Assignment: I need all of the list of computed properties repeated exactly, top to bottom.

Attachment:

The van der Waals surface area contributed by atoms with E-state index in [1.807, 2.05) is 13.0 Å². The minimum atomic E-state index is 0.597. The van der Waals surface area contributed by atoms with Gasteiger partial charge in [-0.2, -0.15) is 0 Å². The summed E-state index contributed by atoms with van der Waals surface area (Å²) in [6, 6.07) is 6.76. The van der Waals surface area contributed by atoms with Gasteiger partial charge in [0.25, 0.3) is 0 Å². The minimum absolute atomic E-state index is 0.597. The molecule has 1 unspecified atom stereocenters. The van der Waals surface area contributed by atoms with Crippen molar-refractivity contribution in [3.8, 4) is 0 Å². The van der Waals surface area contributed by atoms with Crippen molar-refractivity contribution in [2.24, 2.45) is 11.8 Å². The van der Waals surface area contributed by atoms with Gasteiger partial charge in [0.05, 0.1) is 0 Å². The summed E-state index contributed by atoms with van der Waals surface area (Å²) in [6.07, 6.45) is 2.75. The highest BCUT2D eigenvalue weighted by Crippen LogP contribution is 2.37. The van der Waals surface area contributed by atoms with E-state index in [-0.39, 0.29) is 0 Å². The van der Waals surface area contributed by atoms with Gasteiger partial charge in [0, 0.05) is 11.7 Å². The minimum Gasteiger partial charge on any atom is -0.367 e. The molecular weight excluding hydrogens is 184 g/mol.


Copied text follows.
The van der Waals surface area contributed by atoms with E-state index in [1.807, 2.05) is 13.0 Å². The minimum atomic E-state index is 0.597. The van der Waals surface area contributed by atoms with Gasteiger partial charge in [-0.2, -0.15) is 0 Å². The summed E-state index contributed by atoms with van der Waals surface area (Å²) in [6, 6.07) is 6.76. The van der Waals surface area contributed by atoms with Gasteiger partial charge in [0.25, 0.3) is 0 Å². The minimum absolute atomic E-state index is 0.597. The molecule has 1 unspecified atom stereocenters. The van der Waals surface area contributed by atoms with Crippen molar-refractivity contribution in [3.8, 4) is 0 Å². The van der Waals surface area contributed by atoms with Crippen molar-refractivity contribution in [2.24, 2.45) is 11.8 Å². The van der Waals surface area contributed by atoms with Gasteiger partial charge in [0.05, 0.1) is 0 Å². The summed E-state index contributed by atoms with van der Waals surface area (Å²) in [6.07, 6.45) is 2.75. The highest BCUT2D eigenvalue weighted by Crippen LogP contribution is 2.37. The van der Waals surface area contributed by atoms with E-state index in [-0.39, 0.29) is 0 Å². The van der Waals surface area contributed by atoms with Gasteiger partial charge in [0, 0.05) is 11.7 Å². The minimum Gasteiger partial charge on any atom is -0.367 e. The molecular weight excluding hydrogens is 184 g/mol.